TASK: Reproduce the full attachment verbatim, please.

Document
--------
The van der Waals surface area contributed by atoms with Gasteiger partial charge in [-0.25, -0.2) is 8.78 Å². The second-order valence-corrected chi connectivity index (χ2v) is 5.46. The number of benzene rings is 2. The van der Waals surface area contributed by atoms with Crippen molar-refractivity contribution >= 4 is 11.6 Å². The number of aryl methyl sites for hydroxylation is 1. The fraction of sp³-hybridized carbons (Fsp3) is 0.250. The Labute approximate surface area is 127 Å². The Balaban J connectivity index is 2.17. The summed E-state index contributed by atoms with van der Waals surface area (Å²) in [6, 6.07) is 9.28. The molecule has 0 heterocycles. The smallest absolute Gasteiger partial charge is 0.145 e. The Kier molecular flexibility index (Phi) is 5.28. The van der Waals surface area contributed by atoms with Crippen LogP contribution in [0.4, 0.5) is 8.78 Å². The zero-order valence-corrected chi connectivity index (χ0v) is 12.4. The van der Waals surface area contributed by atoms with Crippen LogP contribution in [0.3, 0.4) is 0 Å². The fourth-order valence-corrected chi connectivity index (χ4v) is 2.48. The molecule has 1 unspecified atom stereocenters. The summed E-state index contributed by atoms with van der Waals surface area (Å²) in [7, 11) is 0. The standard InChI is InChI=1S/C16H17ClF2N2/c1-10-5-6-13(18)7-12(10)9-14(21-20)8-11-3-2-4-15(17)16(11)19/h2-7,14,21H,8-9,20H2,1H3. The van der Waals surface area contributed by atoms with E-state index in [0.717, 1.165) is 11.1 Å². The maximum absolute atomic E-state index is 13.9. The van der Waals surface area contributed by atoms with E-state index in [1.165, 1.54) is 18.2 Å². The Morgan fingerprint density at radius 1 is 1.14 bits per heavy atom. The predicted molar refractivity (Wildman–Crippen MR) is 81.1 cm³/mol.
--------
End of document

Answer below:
The van der Waals surface area contributed by atoms with Gasteiger partial charge in [-0.25, -0.2) is 8.78 Å². The second-order valence-corrected chi connectivity index (χ2v) is 5.46. The number of benzene rings is 2. The van der Waals surface area contributed by atoms with Crippen molar-refractivity contribution >= 4 is 11.6 Å². The number of aryl methyl sites for hydroxylation is 1. The fraction of sp³-hybridized carbons (Fsp3) is 0.250. The Labute approximate surface area is 127 Å². The Balaban J connectivity index is 2.17. The summed E-state index contributed by atoms with van der Waals surface area (Å²) in [6, 6.07) is 9.28. The molecule has 0 heterocycles. The smallest absolute Gasteiger partial charge is 0.145 e. The Kier molecular flexibility index (Phi) is 5.28. The van der Waals surface area contributed by atoms with Crippen LogP contribution in [0.4, 0.5) is 8.78 Å². The zero-order valence-corrected chi connectivity index (χ0v) is 12.4. The van der Waals surface area contributed by atoms with Crippen LogP contribution in [0.3, 0.4) is 0 Å². The fourth-order valence-corrected chi connectivity index (χ4v) is 2.48. The molecule has 1 unspecified atom stereocenters. The summed E-state index contributed by atoms with van der Waals surface area (Å²) in [7, 11) is 0. The standard InChI is InChI=1S/C16H17ClF2N2/c1-10-5-6-13(18)7-12(10)9-14(21-20)8-11-3-2-4-15(17)16(11)19/h2-7,14,21H,8-9,20H2,1H3. The van der Waals surface area contributed by atoms with E-state index in [0.717, 1.165) is 11.1 Å². The maximum absolute atomic E-state index is 13.9. The van der Waals surface area contributed by atoms with E-state index in [1.165, 1.54) is 18.2 Å². The Morgan fingerprint density at radius 1 is 1.14 bits per heavy atom. The predicted molar refractivity (Wildman–Crippen MR) is 81.1 cm³/mol.